Gordimer gave us the gift of complexity
Nadine Gordimer gave expression for so many decades to the textures of South African experience and the currents of our history that it is difficult for me to imagine our literary and cultural life without her.
Throughout her lengthy and extraordinarily prolific career, she challenged her readers; and now, following her death, her legacy challenges those of us who would wish to offer an appropriate tribute. For it is impossible to do justice to the vast body of work – both creative and critical – she has left. Or to her status as one who, even as she observed our convoluted society with a precise and prescient eye, did much to shape our understanding of it.
The best I can do is touch on what I believe to be some important aspects of what her writing has revealed and embodied.
Gordimer gave us the gift of complexity (which is something very different from difficulty). In the honed realism of her earlier writing and in the unpredictable movements of her later work, she demonstrated that South African realities are knotty, jagged and uncomfortable; and that, in representing these, writers can and should avoid the superficial and the formulaic. She was a deeply ethical writer. Central to her ethics was the integrity she attributed to art itself. She chose The Coming of Wisdom with Time, a short poem by W B Yeats, as an epigraph to her first novel, The Lying Days (1953):
Though leaves are many, the root is one/ Through all the lying days of my youth/ I swayed my leaves and flowers in the sun;/ Now I may wither into the truth.
This quest for the truth never left her. It extended beyond her outspoken and courageous opposition to apartheid, censorship and what she saw as some of the shortcomings of the post-apartheid period.
For her, being ethical included a recognition of how complex morality is, particularly in a fraught political environment. The widespread perception of Gordimer as an overtly “political” writer, sacrificing her art to her political activism, is utterly inaccurate. In her fiction, framing the right questions was always more important to her than giving the right answers. In the variety of her subject matter and the constant changes in style and modes of narration, she showed how elusive were the truths she sought to render; but she never gave up.
Gordimer saw habitual modes of perception as aesthetically stultifying and politically dangerous: “Apartheid,” she famously declared in an essay titled Living in the Interregnum, “is above all a habit: the unnatural seems natural.”
Her intention was, therefore, through feats of the imagination (which she understood always as fundamentally transformative) to reveal to her readers the strangeness that lurks within familiarity, particularly in a society so hobbled by its history that it struck her, as she said in the same essay, as resembling a “perpetual clutter of curled photographs of master and servant relationships”.
Her work was also informed by her awareness of the complex allegiances of the writer. For all her activism and political engagement, Gordimer had a powerful belief in the fundamental autonomy of art and its responsibilities to itself. She saw the writer as an almost hieratic figure, urging the necessity of craftsmanship as an unending apprenticeship.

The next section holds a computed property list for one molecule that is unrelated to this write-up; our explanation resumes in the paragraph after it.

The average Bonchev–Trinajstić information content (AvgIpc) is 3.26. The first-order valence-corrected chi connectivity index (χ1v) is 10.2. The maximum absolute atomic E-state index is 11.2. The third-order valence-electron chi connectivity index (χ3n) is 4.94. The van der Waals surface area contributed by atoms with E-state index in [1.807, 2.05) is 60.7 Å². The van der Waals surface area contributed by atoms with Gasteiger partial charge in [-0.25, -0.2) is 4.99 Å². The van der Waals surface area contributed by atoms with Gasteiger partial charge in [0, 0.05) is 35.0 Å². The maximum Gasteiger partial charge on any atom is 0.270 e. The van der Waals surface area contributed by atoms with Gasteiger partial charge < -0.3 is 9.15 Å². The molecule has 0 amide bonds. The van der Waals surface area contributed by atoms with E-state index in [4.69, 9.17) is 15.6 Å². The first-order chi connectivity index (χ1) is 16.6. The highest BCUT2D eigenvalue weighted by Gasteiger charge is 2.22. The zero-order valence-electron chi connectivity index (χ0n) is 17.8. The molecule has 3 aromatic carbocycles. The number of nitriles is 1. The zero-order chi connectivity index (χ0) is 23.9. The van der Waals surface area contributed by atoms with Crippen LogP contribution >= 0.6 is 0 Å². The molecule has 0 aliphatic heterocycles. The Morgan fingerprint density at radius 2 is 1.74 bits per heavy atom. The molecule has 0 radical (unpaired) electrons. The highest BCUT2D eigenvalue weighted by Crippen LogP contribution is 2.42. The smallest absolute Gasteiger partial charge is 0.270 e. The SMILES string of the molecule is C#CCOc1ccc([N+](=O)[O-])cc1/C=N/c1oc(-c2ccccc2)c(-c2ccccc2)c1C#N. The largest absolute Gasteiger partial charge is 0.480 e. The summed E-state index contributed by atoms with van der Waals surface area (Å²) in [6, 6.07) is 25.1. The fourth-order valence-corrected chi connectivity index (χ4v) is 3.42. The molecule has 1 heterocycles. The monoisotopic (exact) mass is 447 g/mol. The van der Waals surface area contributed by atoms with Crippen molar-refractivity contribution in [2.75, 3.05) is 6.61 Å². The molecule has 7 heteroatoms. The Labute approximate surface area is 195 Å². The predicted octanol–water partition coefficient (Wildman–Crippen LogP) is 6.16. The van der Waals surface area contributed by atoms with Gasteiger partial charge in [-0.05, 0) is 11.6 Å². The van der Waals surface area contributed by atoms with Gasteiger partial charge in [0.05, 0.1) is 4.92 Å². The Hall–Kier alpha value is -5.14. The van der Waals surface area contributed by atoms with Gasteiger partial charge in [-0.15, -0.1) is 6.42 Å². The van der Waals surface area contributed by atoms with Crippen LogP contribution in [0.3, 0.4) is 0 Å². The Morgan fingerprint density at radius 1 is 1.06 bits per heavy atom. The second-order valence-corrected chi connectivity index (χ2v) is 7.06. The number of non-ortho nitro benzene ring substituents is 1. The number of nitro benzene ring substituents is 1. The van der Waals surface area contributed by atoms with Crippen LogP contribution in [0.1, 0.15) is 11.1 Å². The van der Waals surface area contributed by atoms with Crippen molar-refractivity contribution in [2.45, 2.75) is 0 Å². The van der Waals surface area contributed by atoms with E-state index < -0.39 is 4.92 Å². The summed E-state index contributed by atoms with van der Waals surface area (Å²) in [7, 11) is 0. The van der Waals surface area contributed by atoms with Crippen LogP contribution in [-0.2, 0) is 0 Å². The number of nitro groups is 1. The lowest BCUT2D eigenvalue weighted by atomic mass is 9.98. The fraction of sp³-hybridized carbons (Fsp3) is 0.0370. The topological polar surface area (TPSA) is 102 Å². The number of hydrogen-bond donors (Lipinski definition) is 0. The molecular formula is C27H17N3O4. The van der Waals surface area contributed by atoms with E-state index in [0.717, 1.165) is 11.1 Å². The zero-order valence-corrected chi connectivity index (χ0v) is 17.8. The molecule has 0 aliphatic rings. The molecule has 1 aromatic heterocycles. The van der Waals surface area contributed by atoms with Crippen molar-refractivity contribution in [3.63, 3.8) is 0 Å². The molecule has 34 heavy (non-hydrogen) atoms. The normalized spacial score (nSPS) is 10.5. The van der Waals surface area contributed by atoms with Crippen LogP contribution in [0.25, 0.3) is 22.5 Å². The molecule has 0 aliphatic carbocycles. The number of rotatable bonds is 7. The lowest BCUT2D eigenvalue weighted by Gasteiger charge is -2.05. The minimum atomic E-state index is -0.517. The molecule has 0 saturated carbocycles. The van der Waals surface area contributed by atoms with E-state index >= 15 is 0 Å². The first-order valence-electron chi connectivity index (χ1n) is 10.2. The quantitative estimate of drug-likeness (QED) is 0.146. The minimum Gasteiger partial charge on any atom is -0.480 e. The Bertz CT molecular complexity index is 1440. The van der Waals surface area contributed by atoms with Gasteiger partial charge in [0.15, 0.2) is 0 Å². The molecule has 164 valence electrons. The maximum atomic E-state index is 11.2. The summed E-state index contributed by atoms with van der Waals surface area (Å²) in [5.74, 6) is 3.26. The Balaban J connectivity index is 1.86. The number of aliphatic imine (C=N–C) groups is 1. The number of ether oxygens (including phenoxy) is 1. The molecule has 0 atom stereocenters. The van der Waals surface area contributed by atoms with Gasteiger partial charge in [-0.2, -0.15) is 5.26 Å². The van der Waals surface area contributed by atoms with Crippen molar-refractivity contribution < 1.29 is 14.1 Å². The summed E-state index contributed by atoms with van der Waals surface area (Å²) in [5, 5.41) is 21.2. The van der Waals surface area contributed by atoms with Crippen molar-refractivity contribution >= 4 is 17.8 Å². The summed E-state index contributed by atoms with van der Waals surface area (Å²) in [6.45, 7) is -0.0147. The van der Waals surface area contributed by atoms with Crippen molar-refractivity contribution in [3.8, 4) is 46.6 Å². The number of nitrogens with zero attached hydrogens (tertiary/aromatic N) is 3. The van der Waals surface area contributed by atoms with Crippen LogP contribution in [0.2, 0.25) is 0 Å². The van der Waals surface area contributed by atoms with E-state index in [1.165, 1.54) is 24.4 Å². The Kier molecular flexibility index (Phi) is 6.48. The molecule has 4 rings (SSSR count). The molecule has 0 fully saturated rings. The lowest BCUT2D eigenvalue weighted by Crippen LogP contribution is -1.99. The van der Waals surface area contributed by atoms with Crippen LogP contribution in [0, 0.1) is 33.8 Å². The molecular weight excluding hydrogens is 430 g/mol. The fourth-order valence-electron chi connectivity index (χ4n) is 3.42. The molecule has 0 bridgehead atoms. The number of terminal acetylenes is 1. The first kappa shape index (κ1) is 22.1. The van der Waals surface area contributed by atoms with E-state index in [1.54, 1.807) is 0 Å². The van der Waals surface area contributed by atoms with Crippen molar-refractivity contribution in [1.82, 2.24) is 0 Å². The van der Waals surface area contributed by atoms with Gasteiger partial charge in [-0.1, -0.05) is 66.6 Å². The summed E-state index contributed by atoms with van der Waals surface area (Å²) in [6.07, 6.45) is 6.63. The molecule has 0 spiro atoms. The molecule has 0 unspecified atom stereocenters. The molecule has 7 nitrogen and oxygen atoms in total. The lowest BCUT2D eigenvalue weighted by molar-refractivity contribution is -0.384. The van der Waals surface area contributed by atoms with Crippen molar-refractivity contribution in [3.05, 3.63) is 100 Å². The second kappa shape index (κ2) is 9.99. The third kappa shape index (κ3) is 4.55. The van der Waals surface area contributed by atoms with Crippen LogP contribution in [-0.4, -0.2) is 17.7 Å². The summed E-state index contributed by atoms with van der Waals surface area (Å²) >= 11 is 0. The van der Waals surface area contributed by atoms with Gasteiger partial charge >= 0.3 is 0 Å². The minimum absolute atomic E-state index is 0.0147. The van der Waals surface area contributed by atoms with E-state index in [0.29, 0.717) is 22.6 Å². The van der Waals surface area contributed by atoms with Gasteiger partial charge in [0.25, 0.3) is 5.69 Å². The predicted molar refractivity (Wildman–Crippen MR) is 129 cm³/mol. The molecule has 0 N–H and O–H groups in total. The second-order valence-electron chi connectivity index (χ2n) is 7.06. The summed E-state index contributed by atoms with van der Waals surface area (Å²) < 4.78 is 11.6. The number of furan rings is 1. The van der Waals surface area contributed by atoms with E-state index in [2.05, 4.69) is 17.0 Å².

She believed that the dual impulses in the writer – towards social obligation, on the one hand, and the loneliness of an inner truth, on the other – are a form of entwinement so complex that she tended to represent it as a battle, but one which sparks crucial energies. As she wrote in her influential essay The Essential Gesture: “[The writer] needs artistic freedom and knows it cannot exist without its wider context; feels the two presences within – creative self-absorption and conscionable awareness – and must resolve whether these are locked in death-struggle, or are really foetuses in a twinship of fecundity.”
Little read in SA
Despite the acclaim she received, particularly abroad, I was saddened in recent years by certain aspects of Gordimer’s reputation and the reception of her writing. She was little read in her own country, which is lamentable. In critical circles there was a tendency to treat her work dismissively, perhaps for not being sufficiently “trendy”. Many declared her writing to be heavy going, even when they had read very little of it.
Some of this was her own doing: her recent novels and collections of short stories were disappointing. I would go as far as to say that several of them should not have been published. Reading them left me frustrated, not only because they revealed a diminution of her talents, but, more importantly, because I knew of people who were not familiar with her earlier writing and the work of her mature period, and who lost interest after ploughing through one of the recent publications. This distressed me, for I knew what they were missing.
Gordimer was a very fine novelist and one of the best short story writers the English-speaking world has ever produced. My wish is that news of her death will invite more of her compatriots to explore the full range and reach of her writing.
Reading novels such as The Conservationist and Burger’s Daughter, with their powerful engagement with the sweep of South African history, may prompt us to acknowledge anew: here is substance. Discovering or returning to short stories such as The Train from Rhodesia or Enemies ought to make us exclaim, with a deep and thrilling pleasure: here is perfection.
David Medalie is a novelist, short story writer and professor of English at the University of Pretoria.